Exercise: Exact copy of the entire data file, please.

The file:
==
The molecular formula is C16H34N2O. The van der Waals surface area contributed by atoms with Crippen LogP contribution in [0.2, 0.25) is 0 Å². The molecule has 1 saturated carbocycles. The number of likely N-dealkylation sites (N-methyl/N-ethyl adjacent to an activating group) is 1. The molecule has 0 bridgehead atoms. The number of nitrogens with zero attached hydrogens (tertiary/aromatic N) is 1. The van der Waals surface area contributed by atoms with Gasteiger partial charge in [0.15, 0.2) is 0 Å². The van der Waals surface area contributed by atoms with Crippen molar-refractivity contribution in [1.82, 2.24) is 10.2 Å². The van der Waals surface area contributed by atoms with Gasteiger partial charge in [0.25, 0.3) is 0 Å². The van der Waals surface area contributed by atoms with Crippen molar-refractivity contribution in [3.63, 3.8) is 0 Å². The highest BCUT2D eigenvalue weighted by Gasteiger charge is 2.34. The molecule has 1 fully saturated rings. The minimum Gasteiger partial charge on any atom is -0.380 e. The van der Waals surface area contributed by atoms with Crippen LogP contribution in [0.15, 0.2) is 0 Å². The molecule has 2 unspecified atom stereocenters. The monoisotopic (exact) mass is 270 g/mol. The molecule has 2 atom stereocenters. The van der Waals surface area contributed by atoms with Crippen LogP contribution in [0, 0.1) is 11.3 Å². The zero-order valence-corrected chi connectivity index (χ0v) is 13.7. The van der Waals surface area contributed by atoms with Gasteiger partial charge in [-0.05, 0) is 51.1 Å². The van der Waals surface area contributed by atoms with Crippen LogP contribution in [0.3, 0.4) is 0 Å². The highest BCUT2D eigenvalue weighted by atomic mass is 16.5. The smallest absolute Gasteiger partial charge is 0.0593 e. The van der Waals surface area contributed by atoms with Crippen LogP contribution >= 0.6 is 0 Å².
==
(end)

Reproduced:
The molecular formula is C16H34N2O. The van der Waals surface area contributed by atoms with Crippen LogP contribution in [0.2, 0.25) is 0 Å². The molecule has 1 saturated carbocycles. The number of likely N-dealkylation sites (N-methyl/N-ethyl adjacent to an activating group) is 1. The molecule has 0 bridgehead atoms. The number of nitrogens with zero attached hydrogens (tertiary/aromatic N) is 1. The van der Waals surface area contributed by atoms with Gasteiger partial charge in [0.15, 0.2) is 0 Å². The van der Waals surface area contributed by atoms with Crippen molar-refractivity contribution in [1.82, 2.24) is 10.2 Å². The van der Waals surface area contributed by atoms with Gasteiger partial charge in [0.25, 0.3) is 0 Å². The van der Waals surface area contributed by atoms with Crippen molar-refractivity contribution in [3.63, 3.8) is 0 Å². The highest BCUT2D eigenvalue weighted by Gasteiger charge is 2.34. The molecule has 1 fully saturated rings. The minimum Gasteiger partial charge on any atom is -0.380 e. The van der Waals surface area contributed by atoms with Crippen LogP contribution in [0.15, 0.2) is 0 Å². The molecule has 2 unspecified atom stereocenters. The monoisotopic (exact) mass is 270 g/mol. The molecule has 2 atom stereocenters. The van der Waals surface area contributed by atoms with Crippen LogP contribution in [0, 0.1) is 11.3 Å². The zero-order valence-corrected chi connectivity index (χ0v) is 13.7. The van der Waals surface area contributed by atoms with Gasteiger partial charge in [-0.05, 0) is 51.1 Å². The van der Waals surface area contributed by atoms with Crippen LogP contribution in [0.3, 0.4) is 0 Å². The highest BCUT2D eigenvalue weighted by atomic mass is 16.5. The smallest absolute Gasteiger partial charge is 0.0593 e. The van der Waals surface area contributed by atoms with Crippen LogP contribution >= 0.6 is 0 Å².